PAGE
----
As a teaching practice, we are constantly looking for opportunities to practice what we preach so we can be confident when we speak out about our collective responsibility to act on climate. We purchase green power and offset our office-related emissions; we compost and recycle; we prefer “green” products and services from local vendors; we provide low-carbon and plant-forward catering where we can. We push for transparency in our product selections and specifications. We provide educational events and resources for staff to learn about climate change issues and how to take effective action both in their lives and in their work. We advocate for faster, more cohesive action on climate change through groups like AIA COTE and Architects Advocate and to our local officials and elected representatives.

Even beyond individual lifestyle choices and zero energy design, architects have the opportunity (and the responsibility) to create new models of how to live on a finite planet, and to help equip this and future generations with the tools to achieve a sustainable future. It will mean rethinking mobility, ownership, zoning, landscape—the kind of synthetic thinking that we as architects are uniquely qualified to do.

As Akzepi Obegawe reminds us, “not only do we have to do the right thing, we have to do it for long enough to make a difference.” That means talking about climate change, no matter how uncomfortable, and relentlessly pursuing low carbon design, on every project—and doing it again and again. The IPCC report is yet another reminder that the earth’s systems can process only limited quantities of carbon and we are and have been exceeding the system’s capacity. In doing so, we are not only spending our children’s ecological inheritance, we are leaving them with significant debts that they (and their grandchildren) will have to pay. The time to act is now.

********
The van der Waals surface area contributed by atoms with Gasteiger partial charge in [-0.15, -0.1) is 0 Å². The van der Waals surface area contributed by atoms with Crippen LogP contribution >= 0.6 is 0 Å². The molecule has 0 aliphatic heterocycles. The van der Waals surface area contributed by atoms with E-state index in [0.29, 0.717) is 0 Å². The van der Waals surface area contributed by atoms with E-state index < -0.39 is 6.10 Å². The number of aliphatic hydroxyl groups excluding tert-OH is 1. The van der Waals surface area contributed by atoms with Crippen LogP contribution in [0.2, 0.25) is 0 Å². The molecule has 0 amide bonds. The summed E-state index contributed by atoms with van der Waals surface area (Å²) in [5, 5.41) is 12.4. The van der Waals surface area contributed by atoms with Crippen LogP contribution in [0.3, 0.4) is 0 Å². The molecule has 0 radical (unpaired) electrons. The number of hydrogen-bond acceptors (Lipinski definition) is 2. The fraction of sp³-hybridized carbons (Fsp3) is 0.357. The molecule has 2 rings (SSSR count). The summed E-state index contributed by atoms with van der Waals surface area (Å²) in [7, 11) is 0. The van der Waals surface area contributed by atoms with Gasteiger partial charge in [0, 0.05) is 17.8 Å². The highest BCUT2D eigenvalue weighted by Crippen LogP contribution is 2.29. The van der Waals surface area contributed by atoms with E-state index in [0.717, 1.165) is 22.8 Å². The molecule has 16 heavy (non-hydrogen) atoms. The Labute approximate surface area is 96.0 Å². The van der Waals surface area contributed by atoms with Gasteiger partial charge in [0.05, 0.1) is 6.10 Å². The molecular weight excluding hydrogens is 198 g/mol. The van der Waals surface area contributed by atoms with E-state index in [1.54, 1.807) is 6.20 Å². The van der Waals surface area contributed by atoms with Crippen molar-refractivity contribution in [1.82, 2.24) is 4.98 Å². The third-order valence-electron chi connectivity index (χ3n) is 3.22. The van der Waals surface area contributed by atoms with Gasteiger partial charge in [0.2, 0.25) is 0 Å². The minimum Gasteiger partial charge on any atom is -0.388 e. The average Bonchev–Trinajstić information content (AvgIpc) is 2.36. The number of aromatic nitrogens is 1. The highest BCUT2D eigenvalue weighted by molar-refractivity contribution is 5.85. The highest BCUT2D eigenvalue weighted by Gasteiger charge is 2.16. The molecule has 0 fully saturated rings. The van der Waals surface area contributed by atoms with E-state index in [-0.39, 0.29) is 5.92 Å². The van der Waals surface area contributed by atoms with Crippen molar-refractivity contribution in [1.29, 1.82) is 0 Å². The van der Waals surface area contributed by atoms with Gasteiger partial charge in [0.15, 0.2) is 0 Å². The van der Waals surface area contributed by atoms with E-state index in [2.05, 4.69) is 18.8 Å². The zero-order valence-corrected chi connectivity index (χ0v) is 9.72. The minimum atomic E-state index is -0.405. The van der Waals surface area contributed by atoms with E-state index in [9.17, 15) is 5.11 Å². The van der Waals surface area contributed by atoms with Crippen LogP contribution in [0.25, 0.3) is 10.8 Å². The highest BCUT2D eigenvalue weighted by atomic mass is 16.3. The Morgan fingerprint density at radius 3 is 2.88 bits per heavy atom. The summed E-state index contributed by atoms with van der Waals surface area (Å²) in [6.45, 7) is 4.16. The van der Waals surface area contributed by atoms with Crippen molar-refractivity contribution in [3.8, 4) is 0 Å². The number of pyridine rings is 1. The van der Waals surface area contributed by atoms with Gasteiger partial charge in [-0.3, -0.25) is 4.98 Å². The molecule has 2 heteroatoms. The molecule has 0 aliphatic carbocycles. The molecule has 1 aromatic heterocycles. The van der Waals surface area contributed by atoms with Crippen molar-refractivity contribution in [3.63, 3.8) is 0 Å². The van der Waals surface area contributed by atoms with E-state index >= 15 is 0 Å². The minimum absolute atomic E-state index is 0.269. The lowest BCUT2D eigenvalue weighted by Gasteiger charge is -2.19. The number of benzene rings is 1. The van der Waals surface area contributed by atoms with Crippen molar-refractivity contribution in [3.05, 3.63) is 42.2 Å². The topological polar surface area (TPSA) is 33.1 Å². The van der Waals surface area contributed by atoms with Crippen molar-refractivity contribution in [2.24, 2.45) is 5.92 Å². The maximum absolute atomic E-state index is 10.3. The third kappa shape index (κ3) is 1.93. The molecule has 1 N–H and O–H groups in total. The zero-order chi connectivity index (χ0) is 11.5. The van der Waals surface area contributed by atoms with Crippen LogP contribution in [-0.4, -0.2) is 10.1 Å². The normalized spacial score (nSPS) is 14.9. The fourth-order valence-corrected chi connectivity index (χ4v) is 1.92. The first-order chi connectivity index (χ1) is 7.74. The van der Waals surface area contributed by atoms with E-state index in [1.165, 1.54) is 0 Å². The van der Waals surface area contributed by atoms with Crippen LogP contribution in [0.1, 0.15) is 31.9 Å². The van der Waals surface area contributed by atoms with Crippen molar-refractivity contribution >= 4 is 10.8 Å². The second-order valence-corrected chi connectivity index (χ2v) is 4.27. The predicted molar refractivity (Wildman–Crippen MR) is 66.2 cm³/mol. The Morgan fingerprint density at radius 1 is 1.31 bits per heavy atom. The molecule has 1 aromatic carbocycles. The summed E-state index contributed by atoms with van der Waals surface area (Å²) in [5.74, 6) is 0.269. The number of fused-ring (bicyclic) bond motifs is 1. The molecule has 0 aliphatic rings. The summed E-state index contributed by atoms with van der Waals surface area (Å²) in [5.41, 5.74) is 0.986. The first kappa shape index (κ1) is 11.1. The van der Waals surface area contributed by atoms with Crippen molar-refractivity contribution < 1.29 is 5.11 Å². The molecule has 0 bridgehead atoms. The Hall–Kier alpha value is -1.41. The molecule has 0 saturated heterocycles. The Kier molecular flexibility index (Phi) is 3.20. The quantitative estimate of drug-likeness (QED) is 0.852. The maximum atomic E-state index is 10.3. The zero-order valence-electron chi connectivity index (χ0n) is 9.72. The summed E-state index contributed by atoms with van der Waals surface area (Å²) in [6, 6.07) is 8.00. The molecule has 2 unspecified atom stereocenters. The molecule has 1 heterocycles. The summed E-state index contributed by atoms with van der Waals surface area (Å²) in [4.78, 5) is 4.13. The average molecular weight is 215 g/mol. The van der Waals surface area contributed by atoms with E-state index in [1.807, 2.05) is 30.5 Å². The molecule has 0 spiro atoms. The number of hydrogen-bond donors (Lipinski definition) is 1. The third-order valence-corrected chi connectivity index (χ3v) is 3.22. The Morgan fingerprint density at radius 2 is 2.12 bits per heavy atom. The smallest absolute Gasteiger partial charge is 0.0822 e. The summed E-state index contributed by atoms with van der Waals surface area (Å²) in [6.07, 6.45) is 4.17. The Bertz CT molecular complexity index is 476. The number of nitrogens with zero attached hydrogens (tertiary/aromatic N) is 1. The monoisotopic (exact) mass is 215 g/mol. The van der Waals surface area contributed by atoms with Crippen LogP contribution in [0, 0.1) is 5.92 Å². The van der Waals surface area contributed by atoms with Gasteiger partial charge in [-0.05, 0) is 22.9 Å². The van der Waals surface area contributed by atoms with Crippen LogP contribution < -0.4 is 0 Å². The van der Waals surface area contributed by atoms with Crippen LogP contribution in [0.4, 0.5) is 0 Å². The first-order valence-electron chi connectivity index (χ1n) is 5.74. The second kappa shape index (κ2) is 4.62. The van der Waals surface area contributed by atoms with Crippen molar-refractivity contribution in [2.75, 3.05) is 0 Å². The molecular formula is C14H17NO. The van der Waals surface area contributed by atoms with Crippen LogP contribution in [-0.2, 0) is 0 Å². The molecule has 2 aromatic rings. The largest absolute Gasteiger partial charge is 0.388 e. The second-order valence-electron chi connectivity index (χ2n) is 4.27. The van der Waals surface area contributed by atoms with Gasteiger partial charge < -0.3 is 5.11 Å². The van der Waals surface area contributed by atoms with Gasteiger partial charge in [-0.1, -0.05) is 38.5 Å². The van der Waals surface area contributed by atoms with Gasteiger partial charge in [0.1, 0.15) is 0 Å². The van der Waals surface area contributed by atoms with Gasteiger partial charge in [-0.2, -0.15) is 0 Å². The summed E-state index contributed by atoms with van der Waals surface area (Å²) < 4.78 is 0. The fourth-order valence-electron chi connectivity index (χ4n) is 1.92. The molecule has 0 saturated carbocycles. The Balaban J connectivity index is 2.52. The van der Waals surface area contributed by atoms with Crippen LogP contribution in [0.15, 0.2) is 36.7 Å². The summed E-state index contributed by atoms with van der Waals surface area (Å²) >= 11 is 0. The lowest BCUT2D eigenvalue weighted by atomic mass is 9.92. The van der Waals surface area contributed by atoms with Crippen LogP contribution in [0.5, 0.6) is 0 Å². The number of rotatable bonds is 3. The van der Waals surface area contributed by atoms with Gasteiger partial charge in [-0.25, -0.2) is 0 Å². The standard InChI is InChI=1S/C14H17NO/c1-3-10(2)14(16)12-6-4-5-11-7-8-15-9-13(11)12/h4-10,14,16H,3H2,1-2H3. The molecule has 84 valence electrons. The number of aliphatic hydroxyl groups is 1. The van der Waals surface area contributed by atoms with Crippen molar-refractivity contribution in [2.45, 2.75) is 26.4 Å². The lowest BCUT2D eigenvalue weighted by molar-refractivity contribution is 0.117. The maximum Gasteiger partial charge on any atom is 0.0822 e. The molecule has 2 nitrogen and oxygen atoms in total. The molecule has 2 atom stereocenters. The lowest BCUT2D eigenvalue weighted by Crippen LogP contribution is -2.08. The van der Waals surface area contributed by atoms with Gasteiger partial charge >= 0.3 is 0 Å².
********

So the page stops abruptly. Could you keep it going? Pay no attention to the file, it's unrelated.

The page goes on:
The new IPCC special report, Global Warming of 1.5 °C, provides a clear picture of the rapid rate at which our global climate is changing and the ecological, human, and societal costs of these coming changes. In some ways this is not news: previous IPCC reports have shown a range of dire consequences associated with global warming for almost endless emission rate scenarios. What is sobering about the most recent report is how clearly it conveys that even a slight rise in global average temperatures will change the world as we know it, within most of our lifetimes, and those effects will be experienced for centuries.

It is easy to get overwhelmed or discouraged by the findings; keeping the climate under 1.5 °C requires an almost immediate 70% reduction to all emissions across the globe. Given political and societal realities, this seems highly unlikely. However, the IPCC report offers some energizing information: every project, every action, every tenth of a degree makes a difference, now and for generations to come. There really is no other choice but to act, and act now.